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Australian Fall ElectionDramatic developments within the ruling Labor Party in Australia had the Government changed almost overnight. Prior to the party election poll, former Prime Minister Julia Gillard announced she would retire from politics altogether, should she lose leadership. She also urged her opponents to do the same if they lose – now Kevin Rudd has once more returned to the Prime Minister seat, while Gillard has resigned office. So have her supporters (among whom stood most notably former Treasurer Wayne Swan and Health Minister Tanya Plibersek). The Westminster leadership system, which Australia observes, calls for the leader of the ruling party to also take up the position of Prime Minister. With Swan and Gillard acting as backseaters, Rudd now has the power to change the date of the coming election in Australia. The polls had ben initially scheduled by Gillard for September 14, but many expect Rudd to overturn her decision.

Why would he do so? For one main reason: the country’s economy comes under direct scrutiny on August 6, as the Reserve Bank of Australia meets for a board meeting. As was the case with most recent RBA board meetings, this one too has sparked rumors and expectations of a new cash rate cut. If the cut does go through, Kevin Rudd and current treasurer Chris Bowen stand to gain a lot in terms of popularity – and on a delicate subject as economy continues to be in Australia.

On the one hand, it is highly likely that a further cut would please the voters. Australia’s unemployment perspectives are stagnating, as are consumer confidence and business morale indices. Debt remains rampant, mostly because of mortgage loans still not paid for. Some claim that taking the official cash rate below its currently historic low of 2.75 per cent won’t do much in terms of alleviating debt pressure on the population. They call to mind the Big Four’s attitude toward the latest cuts: they were slow to implement them and appeared to do so almost begrudgingly. Yet Bankwest, is offering great rates to borrowers, making sure they have a great value product.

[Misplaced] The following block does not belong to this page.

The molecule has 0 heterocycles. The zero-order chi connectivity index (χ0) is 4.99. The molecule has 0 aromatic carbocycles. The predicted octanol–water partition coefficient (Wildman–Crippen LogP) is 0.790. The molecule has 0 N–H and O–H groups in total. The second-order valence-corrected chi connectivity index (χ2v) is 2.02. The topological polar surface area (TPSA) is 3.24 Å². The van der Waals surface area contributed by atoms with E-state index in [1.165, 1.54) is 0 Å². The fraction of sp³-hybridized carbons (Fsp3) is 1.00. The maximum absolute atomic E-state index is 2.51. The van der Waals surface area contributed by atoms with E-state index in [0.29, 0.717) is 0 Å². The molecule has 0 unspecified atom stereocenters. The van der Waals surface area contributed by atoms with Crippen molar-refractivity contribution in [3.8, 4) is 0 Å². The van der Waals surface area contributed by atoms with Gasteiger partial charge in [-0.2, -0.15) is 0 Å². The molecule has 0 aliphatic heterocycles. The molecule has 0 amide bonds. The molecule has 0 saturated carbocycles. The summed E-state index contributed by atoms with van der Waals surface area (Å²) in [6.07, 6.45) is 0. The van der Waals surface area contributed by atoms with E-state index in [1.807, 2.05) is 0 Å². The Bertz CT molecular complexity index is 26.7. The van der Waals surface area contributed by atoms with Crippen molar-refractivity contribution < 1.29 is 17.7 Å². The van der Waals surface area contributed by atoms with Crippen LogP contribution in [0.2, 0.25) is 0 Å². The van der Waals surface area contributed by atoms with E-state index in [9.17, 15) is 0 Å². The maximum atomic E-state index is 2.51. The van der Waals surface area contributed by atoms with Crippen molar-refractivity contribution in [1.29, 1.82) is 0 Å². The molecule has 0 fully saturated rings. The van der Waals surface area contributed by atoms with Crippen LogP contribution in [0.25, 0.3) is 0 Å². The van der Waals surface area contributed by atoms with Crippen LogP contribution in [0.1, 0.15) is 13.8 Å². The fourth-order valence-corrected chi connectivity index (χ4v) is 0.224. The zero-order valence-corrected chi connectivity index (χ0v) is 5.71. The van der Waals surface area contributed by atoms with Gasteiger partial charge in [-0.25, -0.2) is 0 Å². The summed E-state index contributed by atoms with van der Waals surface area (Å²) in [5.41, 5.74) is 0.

For the time being, most signs point to a new rate cut. Experts on Australia’s financial market have it pegged at 60 per cent odds it will take place. A major financial publication took a survey among 12 of the country’s top economists: seven of them said a new cut is in the books, if not in July, then in August. Inflation is still around 2 per cent, well within the target segment of 2 to 3 per cent that the RBA is vying for; the quarter report on inflation bound to be released only a few days prior to the central bank’s board meeting is unlikely to change this. At the same time, the U.S. dollar has declined by 10 per cent, yet Australia’s central bankers are saying the fall is not sufficient to cushion the decreases in prices for commodities.

Yet in spite of the major likelihood for the rate cut to take place, Kevin Rudd need also bear in mind the political effects of such a move. Specifically, several political analysts recall the 2007 election, which the opposition coalition lost to a Labor party helmed by Rudd. Accusations of bias from the RBA in favor of Labor flew from the Liberals at the time: they were accusing the RBA to have timed their cash rate increase right before the polls, in order to help Labor garner power. Unwritten campaign rules cited at the time by opposition leaders and other decision makers allegedly state that ‘game changers’ such as the official cash rate cannot be tampered with at election time. Glenn Stevens was governor of the central bank back then and still is in office. His decisions are likely to impact the election once more.